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Life in seminary: Mark Schultz

February 22, 2013 No Comment

For the January/February issue of The Canadian Lutheran, we’ve been discussing how God calls men to be pastors to serve in the Church. To that end, we asked four current seminarians for their take on life in seminary. Before reading the interview below, you might want to see the introduction here.

Mark Schultz

Shultz-web1School: Concordia Lutheran Seminary (Edmonton)
Studies: Fourth year
Status: Married with four teenage children
Interests: Woodworking, stained glass
Favourite movie: Old western movies (an interest that the rest of his family, alas, does not share)
Claim to fame: Survived a 28 km bike ride (uphill both ways) in his first week of seminary

CL: How did you end up at seminary studying to be a pastor?
MS: The desire to enter pastoral ministry came later in my life. I earned a ticket as a machinist and worked in that trade for twenty years. There were many unexpected twists and turns in those years. We moved a few times, and found ourselves in new churches and situations which fostered spiritual growth as well the desire to serve our Lord and the Church in other ways.

CL: What are the challenges of seminary life? The rewards?
MS:The work is demanding and sometimes difficult; you’re occasionally put in situations outside your comfort zone. But you go through it all with your classmates. Through it bonds are formed and faith is deepened. We are shaped into servants for Jesus’ sake. The formation isn’t always pretty, but as years pass, the rough edges are removed and the polished product begins to take shape.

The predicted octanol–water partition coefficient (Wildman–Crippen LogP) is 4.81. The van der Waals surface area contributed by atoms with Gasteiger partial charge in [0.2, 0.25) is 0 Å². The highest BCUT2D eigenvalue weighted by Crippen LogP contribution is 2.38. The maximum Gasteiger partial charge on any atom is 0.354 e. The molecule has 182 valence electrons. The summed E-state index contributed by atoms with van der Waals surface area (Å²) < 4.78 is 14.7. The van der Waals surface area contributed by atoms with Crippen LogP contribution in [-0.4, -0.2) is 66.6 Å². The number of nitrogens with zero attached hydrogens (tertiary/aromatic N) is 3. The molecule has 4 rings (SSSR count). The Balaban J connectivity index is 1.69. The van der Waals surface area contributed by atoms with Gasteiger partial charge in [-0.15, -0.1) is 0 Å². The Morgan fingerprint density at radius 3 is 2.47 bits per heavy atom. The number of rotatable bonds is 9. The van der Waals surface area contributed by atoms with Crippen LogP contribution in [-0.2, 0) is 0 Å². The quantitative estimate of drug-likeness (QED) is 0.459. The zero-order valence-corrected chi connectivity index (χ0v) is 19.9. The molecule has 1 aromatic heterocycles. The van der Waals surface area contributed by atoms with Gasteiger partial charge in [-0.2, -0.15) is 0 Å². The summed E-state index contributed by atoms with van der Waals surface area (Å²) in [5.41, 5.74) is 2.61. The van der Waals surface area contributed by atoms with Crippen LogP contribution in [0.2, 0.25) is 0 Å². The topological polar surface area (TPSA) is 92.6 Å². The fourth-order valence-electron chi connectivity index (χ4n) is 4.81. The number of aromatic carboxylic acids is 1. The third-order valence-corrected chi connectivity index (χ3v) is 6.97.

CL: Who encouraged you to become a pastor?
MS: Encouragement came from a variety of places, especially from fellow church members. The bulk of it came at unexpected times and from unexpected sources. The decision to attend seminary was not easy and was ultimately mine to make, but encouragement in the years following has flown in abundantly, and served to confirm outwardly that the path I had begun was the right one.

There is no better vocation I can think of than to work for the people of God full-time.

CL: Why should our readers consider going to seminary?
MS: There is no better vocation I can think of than to work for the people of God full-time. At all times, seminary life is rewarding—especially through personal spiritual growth. At the same time, you grow in other ways as new skills begin to take shape. The most rewarding part is being formed to share the Gospel in various ways and various situations.


This is one of four interviews with current seminary students which appeared in the January/February issue of The Canadian Lutheran. Be sure to read the others here.

If you’re considering pastoral ministry, contact one of Lutheran Church–Canada’s two seminaries: Concordia Lutheran Theological Seminary (St. Catharines, Ontario) or Concordia Lutheran Seminary (Edmonton). They can help you discern whether seminary is right for you.

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